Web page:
President Obama seized on a new jobs report as evidence that "the economy is getting stronger" as he pitched a set of manufacturing initiatives in territory key to his reelection chances.
The key now, our job now, is to keep this economic engine churning," Obama said from the floor of a jet engine manufacturing plant in Petersburg, Va. "We can't go back to the same policies that got us into this mess."
Obama's trip, deemed official and not campaign business, came hours after the Labor Department announced that the economy had added 227,000 jobs in February, a stronger showing than economists had expected but not enough to move the 8.3% unemployment rate.
Obama's remarks were calibrated to reflect the limits of the good news. The president has been walking a fine line on jobs — being careful not to make promises or appear overly optimistic, while still claiming credit for the bright spots.
The hopeful but not celebratory tone remains a political necessity for the president. While the current trajectory of job growth may make economists and policymakers happy, the economy's problems are still far from healed.
People's lives are most affected by the level of employment: How many people are working and what is the unemployment rate?" said Keith Hennessey, a former economic advisor in the George W. Bush administration. "At 8.3%, this number is still bad."
On Tuesday, Obama zeroed in on manufacturing, noting that the jobs report showed continued growth in that sector.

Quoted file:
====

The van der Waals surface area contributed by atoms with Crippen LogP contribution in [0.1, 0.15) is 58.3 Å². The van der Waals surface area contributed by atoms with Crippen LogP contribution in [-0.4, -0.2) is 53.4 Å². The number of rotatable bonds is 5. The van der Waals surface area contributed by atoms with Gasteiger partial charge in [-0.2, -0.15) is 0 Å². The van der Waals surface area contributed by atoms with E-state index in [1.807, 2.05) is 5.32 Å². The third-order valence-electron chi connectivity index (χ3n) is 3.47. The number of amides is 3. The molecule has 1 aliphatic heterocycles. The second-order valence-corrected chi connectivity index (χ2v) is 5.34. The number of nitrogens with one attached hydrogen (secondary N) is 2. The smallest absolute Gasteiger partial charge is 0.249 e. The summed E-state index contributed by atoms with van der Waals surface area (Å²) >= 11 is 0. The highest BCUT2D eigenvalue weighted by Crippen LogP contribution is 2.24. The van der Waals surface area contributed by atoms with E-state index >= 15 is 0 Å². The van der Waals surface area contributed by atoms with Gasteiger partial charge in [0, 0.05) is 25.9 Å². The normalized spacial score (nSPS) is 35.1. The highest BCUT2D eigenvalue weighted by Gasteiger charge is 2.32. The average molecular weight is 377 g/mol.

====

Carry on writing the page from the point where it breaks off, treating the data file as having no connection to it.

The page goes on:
And when I come to places like this and I see the work that's being done, it gives me confidence there are better days ahead," Obama said. "I want us to make stuff here and sell it over there. I don't want stuff made over there and selling it over here."
The president's remarks won cheers from employees at the Rolls-Royce Crosspointe plant, but his audience was much broader.
Obama won Virginia by 6 percentage points in 2008, capitalizing on the growth of Democratic votes in the historically conservative state. Since then, Virginians have elected conservative Republican Bob McDonnell to the governor's office and several tea-party-backed lawmakers to Congress. Many Republicans have been optimistic about being able to hold the state this year.
Obama has made the promise of a "renaissance" in American manufacturing a key part of his economic message. He takes credit for saving the U.S. auto industry with the 2009 bailout and has been touring U.S. plants, including a recent trip to Boeing, to highlight innovation.
On Tuesday, he proposed creating a $1-billion network of advanced manufacturing institutes. He says his administration would launch a $45-million pilot institute funded through Defense Department coffers. Funding for the larger network would need congressional approval.